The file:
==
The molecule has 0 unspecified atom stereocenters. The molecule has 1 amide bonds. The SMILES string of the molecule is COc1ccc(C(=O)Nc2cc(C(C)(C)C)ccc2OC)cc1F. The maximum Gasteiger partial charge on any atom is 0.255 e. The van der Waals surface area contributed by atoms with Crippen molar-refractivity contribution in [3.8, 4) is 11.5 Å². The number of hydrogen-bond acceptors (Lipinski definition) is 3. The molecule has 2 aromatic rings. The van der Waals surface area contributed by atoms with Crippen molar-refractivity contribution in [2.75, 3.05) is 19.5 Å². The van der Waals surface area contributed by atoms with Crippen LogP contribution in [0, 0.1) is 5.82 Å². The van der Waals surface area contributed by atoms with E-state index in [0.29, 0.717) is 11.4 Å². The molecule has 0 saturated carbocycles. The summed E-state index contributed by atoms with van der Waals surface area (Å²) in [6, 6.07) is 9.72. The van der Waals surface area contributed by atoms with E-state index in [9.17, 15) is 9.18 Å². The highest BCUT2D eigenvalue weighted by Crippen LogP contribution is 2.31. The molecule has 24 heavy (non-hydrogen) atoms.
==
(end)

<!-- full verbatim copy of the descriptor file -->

The molecule has 0 unspecified atom stereocenters. The molecule has 1 amide bonds. The SMILES string of the molecule is COc1ccc(C(=O)Nc2cc(C(C)(C)C)ccc2OC)cc1F. The maximum Gasteiger partial charge on any atom is 0.255 e. The van der Waals surface area contributed by atoms with Crippen molar-refractivity contribution in [3.8, 4) is 11.5 Å². The number of hydrogen-bond acceptors (Lipinski definition) is 3. The molecule has 2 aromatic rings. The van der Waals surface area contributed by atoms with Crippen molar-refractivity contribution in [2.75, 3.05) is 19.5 Å². The van der Waals surface area contributed by atoms with Crippen LogP contribution in [0, 0.1) is 5.82 Å². The van der Waals surface area contributed by atoms with E-state index in [0.29, 0.717) is 11.4 Å². The molecule has 0 saturated carbocycles. The summed E-state index contributed by atoms with van der Waals surface area (Å²) in [6, 6.07) is 9.72. The van der Waals surface area contributed by atoms with E-state index in [9.17, 15) is 9.18 Å². The highest BCUT2D eigenvalue weighted by Crippen LogP contribution is 2.31. The molecule has 24 heavy (non-hydrogen) atoms.